ByMariah Congedo|April 20, 2021 at 10:32 PM EDT - Updated April 20 at 11:55 PM
SAVANNAH, Ga. (WTOC) - Many say it was a sigh of relief as they heard the guilty verdict in the case of former Minneapolis police Officer Derek Chauvin.
Savannah Mayor Van Johnson and several Savannah State University students told WTOC that this verdict doesn’t just mean justice, but it shows accountability.
“I would’ve been terrified had it gone the other way. I just felt the rumblings in the ground across the country. I think mayors across the country were just terrified at the thought of what would’ve happened,” said Mayor Johnson.
Savannah Mayor Van Johnson says the city was prepared for whatever came out of the courtroom Tuesday in Minneapolis. After various demonstrations in the city over the year, the mayor says this verdict means relief.
“I don’t see it as a cause for celebration. I think that what you see is people relieved that the justice system worked in their eyes.”
In response to George Floyd’s death, Mayor Johnson says the city and its police force have gone through various changes to improve how the community is served and protected.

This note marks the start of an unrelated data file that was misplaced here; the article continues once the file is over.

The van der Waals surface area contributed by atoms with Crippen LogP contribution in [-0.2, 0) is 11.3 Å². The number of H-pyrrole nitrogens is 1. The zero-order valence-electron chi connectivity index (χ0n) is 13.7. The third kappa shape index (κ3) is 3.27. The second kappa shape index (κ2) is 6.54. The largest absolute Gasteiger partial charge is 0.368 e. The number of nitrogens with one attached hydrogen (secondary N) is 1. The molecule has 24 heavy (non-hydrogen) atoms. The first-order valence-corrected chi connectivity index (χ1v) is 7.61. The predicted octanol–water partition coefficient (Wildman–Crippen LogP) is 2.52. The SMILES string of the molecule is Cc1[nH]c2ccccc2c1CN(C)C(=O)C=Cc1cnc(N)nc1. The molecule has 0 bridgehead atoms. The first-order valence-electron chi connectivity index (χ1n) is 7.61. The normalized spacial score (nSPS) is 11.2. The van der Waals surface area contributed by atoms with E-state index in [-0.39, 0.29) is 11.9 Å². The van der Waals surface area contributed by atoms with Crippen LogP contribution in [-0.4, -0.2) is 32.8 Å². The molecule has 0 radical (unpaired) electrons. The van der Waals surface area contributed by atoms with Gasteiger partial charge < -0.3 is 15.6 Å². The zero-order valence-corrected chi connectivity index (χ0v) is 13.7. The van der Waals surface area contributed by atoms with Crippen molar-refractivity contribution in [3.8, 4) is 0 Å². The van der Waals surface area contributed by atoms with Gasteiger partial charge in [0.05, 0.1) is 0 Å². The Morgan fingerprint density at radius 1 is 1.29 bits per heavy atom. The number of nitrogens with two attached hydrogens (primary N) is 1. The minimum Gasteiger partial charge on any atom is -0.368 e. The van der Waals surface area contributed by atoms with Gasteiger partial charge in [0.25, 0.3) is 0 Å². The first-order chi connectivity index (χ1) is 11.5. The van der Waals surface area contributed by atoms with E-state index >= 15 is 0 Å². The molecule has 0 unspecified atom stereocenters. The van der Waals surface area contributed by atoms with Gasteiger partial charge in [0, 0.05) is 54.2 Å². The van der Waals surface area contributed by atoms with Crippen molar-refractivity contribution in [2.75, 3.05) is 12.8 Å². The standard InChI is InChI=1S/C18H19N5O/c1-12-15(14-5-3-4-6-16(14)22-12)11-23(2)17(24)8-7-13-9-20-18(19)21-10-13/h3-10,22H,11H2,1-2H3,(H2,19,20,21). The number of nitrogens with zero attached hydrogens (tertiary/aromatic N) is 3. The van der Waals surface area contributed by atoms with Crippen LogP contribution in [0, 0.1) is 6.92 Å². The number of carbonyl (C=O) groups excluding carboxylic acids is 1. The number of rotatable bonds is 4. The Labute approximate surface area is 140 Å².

“From that time we created the Savannah CARES Task Force. Citizens, accountability and review of emergency services. 12 recommendations have been issued after dozens of meetings and hours of citizen-driven meetings and gathering input.”
Chauvin was found guilty of all three charges. Second-degree unintentional murder, third-degree murder and second-degree manslaughter.
“Just seeing that, for once, we can get the verdict we deserve it was just very nice” said Savannah State University student Crystal Smith.
Savannah State University students Anaya Smith, Crystal Smith and Mikis Mays all say as young people, it’s their responsibility to pave the way to change.
“The motto that I like to use is, ‘be the change you want to see in the world.’ I feel like if you want change to happen, whether you’re on the streets or you’re writing to your congressmen and women,” said Anaya Smith.
“Judging off of character and morals instead of skin color. I believe that as young people, if we focus on these things, on not just the color of our skin but on how the other person treats us then we can move way way further as a society,” said Mikis Mays.
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